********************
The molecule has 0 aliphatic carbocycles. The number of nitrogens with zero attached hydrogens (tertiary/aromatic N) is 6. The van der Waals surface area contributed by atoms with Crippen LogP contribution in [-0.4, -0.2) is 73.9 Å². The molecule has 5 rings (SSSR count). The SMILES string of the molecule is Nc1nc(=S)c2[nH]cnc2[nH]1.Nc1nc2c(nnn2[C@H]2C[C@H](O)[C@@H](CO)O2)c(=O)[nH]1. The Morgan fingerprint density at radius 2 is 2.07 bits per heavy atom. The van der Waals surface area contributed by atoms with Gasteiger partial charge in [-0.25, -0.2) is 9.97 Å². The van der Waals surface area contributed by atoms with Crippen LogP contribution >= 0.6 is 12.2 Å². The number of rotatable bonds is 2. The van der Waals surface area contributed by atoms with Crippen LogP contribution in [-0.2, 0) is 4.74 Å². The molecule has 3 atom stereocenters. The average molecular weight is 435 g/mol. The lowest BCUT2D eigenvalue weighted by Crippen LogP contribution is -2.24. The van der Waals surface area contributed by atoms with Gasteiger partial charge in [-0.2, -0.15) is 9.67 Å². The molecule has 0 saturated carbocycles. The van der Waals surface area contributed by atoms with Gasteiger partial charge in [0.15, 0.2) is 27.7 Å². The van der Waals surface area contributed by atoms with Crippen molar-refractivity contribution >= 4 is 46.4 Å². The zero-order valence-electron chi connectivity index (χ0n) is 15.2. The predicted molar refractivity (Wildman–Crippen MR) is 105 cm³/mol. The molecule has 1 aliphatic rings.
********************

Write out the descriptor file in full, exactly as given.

The molecule has 0 aliphatic carbocycles. The number of nitrogens with zero attached hydrogens (tertiary/aromatic N) is 6. The van der Waals surface area contributed by atoms with Crippen LogP contribution in [-0.4, -0.2) is 73.9 Å². The molecule has 5 rings (SSSR count). The SMILES string of the molecule is Nc1nc(=S)c2[nH]cnc2[nH]1.Nc1nc2c(nnn2[C@H]2C[C@H](O)[C@@H](CO)O2)c(=O)[nH]1. The Morgan fingerprint density at radius 2 is 2.07 bits per heavy atom. The van der Waals surface area contributed by atoms with Gasteiger partial charge in [-0.25, -0.2) is 9.97 Å². The van der Waals surface area contributed by atoms with Crippen LogP contribution >= 0.6 is 12.2 Å². The number of rotatable bonds is 2. The van der Waals surface area contributed by atoms with Crippen LogP contribution in [-0.2, 0) is 4.74 Å². The molecule has 3 atom stereocenters. The average molecular weight is 435 g/mol. The lowest BCUT2D eigenvalue weighted by Crippen LogP contribution is -2.24. The van der Waals surface area contributed by atoms with Gasteiger partial charge in [-0.2, -0.15) is 9.67 Å². The molecule has 0 saturated carbocycles. The van der Waals surface area contributed by atoms with Gasteiger partial charge in [0.15, 0.2) is 27.7 Å². The van der Waals surface area contributed by atoms with Crippen molar-refractivity contribution >= 4 is 46.4 Å². The zero-order valence-electron chi connectivity index (χ0n) is 15.2. The predicted molar refractivity (Wildman–Crippen MR) is 105 cm³/mol. The molecule has 1 aliphatic rings.